In This Article Expand or collapse the "in this article" section Hurricanes

  • Introduction
  • General Overviews
  • Reference Resources
  • Journals
  • Hurricane Intensity
  • Hurricane Physics
  • Statistical Modeling Approaches
  • Spatial Variability
  • Societal Impacts
  • Hurricane Climatology
  • Case Studies

Geography Hurricanes
Brian Bossak
  • LAST REVIEWED: 26 February 2013
  • LAST MODIFIED: 26 February 2013
  • DOI: 10.1093/obo/9780199874002-0036


Hurricanes are a significant hazard along the East Coast, Gulf Coast, the Florida peninsula, and in many other basins, such as the western Pacific (typhoons), Indian Ocean, and Southern Ocean (cyclones). Hurricanes are the strongest form of tropical cyclone in the Atlantic basin, with the other strengths termed tropical storm and tropical depression, in decreasing intensity, respectively. Hurricanes are multifaceted hazards in that they are contingent events (i.e., require a specific set of ocean–atmospheric parameters to form, develop, intensify, and to eventually make landfall or to remain offshore). These storms present great variability in respect to formation, track, and intensity. In addition, evidence suggests that hurricanes may be linked to long-term trends associated with climate features in the atmosphere and ocean. This online reference guide contains information for basic hurricane reference resources; commonly cited journals containing hurricane-related research articles; and reference papers categorized by frequency, intensity, situation, track, hazard, and climate links. Hurricanes exist (by various names) in basins other than that of the Atlantic Ocean (including the Caribbean and Gulf of Mexico), such as typhoons in the southwestern Pacific Ocean and cyclones in the southeastern Indian Ocean and Australia; however, this bibliography focuses primarily on US-centric hurricane research, and thus, on Atlantic basin hurricanes. The sections in this bibliography include publications that may contain aspects of more than one particular topic—therefore, many of the suggested sources are not mutually exclusive to one section or heading. With that in mind, the effort has been toward placing each entry in the section where it provides the best relevance to the topic under discussion.

General Overviews

Given the diversity of hurricane characteristics, each work included here takes on a comprehensive outlook of tropical cyclones by thoroughly describing the dynamics and history of these deadly storms. Sheets and Williams 2001 describes both early and modern techniques for predicting hurricanes while also providing the state of scientific understanding of these storms. Murnane and Liu 2004, on the other hand, details the past, and the methods to reconstruct the historical hurricane record, but also addresses potential future variability of hurricanes and typhoons. That work also includes articles on the emerging field of paleotempestology, which uses geological proxy evidence to gain insight regarding past tropical cyclone activity. Elsner and Kara 1999 provides a general-purpose introduction to North Atlantic basin hurricanes, and the work is an excellent reference volume. Emanuel 2005 provides expert research about the physics of hurricane development and intensity, and describes these storms’ peculiarities as weather’s greatest hazard.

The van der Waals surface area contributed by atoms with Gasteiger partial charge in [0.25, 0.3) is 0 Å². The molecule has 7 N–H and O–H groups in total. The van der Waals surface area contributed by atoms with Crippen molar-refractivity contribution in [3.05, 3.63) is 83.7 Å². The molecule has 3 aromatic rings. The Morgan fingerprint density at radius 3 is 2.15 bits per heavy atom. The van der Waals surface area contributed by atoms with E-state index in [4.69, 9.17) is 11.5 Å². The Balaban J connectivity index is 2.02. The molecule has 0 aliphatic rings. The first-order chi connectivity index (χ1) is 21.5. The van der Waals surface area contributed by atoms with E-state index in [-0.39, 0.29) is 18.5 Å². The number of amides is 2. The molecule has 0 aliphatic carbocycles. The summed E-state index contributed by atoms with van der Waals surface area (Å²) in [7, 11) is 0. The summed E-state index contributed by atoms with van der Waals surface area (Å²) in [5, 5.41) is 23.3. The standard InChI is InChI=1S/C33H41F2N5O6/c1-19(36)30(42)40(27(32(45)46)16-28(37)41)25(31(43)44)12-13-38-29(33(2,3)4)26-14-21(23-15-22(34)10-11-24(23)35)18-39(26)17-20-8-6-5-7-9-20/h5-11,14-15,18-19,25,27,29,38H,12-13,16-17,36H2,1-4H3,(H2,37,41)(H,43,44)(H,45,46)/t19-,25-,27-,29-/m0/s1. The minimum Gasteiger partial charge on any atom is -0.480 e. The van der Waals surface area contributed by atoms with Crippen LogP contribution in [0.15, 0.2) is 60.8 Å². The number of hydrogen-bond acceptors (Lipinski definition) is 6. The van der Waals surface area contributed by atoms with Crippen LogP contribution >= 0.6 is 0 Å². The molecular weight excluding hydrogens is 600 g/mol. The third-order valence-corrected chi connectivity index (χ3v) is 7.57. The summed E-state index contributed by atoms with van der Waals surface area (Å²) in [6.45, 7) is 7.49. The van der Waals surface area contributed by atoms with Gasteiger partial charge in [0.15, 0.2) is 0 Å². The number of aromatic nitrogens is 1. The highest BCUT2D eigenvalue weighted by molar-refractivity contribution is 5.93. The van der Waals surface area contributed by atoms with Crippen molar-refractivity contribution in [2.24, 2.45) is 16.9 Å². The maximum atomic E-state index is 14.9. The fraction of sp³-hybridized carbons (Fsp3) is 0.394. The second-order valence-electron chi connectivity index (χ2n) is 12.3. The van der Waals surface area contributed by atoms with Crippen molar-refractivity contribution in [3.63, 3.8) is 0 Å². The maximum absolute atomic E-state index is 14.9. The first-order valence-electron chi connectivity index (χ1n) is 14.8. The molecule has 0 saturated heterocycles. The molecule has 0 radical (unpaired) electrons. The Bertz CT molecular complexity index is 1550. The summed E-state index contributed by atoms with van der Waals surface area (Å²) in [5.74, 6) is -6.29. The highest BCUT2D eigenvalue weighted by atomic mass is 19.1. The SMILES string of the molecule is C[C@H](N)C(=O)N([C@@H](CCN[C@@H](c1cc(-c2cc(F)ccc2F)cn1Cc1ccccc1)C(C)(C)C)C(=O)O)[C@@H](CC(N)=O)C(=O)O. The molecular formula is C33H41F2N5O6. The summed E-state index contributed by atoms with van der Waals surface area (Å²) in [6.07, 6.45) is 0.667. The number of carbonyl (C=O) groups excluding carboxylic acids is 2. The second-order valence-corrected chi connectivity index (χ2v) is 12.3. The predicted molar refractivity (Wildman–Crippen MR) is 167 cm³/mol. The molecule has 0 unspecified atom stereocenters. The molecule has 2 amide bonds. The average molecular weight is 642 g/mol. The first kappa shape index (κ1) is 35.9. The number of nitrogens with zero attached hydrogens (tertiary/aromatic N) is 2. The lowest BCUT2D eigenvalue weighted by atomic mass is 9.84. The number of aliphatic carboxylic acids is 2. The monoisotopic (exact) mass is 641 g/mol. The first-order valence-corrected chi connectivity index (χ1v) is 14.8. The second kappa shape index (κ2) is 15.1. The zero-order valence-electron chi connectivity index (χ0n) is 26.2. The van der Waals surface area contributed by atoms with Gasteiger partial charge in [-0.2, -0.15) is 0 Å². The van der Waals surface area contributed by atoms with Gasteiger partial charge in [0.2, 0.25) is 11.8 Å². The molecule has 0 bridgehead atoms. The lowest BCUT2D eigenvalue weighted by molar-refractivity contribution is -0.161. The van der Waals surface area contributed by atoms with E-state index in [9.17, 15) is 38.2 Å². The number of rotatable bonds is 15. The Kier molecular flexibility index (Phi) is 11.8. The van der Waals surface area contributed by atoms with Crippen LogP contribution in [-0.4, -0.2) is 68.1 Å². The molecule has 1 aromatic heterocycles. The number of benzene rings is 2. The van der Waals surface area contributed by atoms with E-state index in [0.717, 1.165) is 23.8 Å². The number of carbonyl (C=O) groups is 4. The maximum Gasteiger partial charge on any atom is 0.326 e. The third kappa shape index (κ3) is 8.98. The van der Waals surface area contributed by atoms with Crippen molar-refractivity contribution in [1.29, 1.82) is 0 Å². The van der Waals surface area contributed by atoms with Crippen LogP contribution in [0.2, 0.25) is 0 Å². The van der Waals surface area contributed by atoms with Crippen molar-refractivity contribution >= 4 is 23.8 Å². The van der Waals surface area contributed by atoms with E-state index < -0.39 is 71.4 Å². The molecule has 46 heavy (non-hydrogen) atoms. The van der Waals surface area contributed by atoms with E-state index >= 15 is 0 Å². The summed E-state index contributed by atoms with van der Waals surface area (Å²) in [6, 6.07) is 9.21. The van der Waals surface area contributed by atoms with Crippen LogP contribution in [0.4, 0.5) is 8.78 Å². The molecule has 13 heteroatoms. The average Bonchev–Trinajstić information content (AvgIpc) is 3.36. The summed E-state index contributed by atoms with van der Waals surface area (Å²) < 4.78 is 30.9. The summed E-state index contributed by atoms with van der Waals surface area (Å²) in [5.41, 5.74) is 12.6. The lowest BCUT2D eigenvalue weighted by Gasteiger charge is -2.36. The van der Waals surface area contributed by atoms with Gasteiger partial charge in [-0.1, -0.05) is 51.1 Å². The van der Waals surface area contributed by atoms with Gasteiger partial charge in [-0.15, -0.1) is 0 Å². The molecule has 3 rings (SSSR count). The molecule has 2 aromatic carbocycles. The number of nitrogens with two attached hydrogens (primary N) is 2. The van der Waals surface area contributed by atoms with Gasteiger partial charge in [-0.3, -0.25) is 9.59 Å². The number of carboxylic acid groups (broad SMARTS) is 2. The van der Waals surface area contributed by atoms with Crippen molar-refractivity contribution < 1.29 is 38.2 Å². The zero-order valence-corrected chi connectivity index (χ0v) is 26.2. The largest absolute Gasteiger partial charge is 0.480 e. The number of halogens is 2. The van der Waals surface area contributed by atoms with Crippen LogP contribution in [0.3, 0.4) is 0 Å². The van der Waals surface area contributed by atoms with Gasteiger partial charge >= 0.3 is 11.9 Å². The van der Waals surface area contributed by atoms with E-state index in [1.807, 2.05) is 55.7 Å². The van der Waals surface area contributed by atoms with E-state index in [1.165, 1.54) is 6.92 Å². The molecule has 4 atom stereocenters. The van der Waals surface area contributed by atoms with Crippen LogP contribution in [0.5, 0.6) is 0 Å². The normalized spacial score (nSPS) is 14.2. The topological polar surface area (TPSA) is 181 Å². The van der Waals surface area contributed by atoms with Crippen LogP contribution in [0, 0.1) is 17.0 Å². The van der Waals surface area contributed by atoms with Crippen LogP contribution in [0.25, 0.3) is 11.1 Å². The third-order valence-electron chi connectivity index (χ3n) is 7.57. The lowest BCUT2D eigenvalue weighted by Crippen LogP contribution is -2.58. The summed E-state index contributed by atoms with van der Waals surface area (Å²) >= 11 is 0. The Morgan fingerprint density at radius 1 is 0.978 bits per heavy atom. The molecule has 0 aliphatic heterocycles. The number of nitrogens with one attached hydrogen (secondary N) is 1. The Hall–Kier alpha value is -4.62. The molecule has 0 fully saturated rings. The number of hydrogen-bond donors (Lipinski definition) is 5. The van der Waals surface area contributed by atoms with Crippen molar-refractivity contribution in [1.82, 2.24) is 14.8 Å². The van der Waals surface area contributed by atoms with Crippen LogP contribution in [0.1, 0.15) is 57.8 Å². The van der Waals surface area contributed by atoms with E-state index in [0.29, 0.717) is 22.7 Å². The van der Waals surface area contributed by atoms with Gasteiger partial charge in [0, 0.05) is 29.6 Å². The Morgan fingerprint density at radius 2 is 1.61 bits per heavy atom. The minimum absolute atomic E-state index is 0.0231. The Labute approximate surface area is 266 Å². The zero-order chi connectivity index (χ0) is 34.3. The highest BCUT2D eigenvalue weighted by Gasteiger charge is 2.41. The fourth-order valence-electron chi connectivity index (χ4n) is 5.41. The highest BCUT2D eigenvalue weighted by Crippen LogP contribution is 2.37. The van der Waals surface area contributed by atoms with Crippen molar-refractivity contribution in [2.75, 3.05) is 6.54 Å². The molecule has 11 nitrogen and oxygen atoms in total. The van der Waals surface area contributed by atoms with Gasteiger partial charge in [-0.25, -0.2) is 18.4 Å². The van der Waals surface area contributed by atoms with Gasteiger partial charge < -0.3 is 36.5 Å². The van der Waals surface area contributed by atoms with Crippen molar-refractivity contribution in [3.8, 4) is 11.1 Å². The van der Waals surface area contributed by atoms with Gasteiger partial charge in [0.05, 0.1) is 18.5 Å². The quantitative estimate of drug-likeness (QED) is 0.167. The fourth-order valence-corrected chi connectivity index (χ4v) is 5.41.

• Elsner, James B., and A. Birol Kara. Hurricanes of the North Atlantic: Climate and Society. New York: Oxford University Press, 1999.

    Elsner and Kara provide an excellent general-purpose compendium on North Atlantic basin hurricanes, climate links, and societal impacts from hurricane landfall in North America.

  • Emanuel, Kerry. Divine Wind: The History and Science of Hurricanes. New York: Oxford University Press, 2005.

    Emanuel, one of the leading authorities on hurricanes, gives an account of the physics of the tropical atmosphere as well as how nonthreatening climates can give rise to powerful storms. The author also intertwines literature and history to thoroughly explain hurricane origins.

  • Murnane, Richard J., and Kam-biu Liu, eds. Hurricanes and Typhoons: Past, Present, and Future. New York: Columbia University Press, 2004.

    Summarizes the past, present, and potential future variability of hurricanes and typhoons as well as providing an overview of the newly developed field of paleotempestology. This book also describes an array of sampling techniques, such as using historical material as a guide. These sources include Chinese archives, British naval logbooks, Spanish colonial records, and early diaries from South Carolina.

  • Sheets, Bob, and Jack Williams. Hurricane Watch: Forecasting the Deadliest Storms on Earth. New York: Vintage, 2001.

    This book takes an in-depth look at the dynamics of hurricanes and reveals the science and history of these deadly storms. The authors describe how early seafarers predicted these storms and discuss the modern techniques that involve using satellite images.

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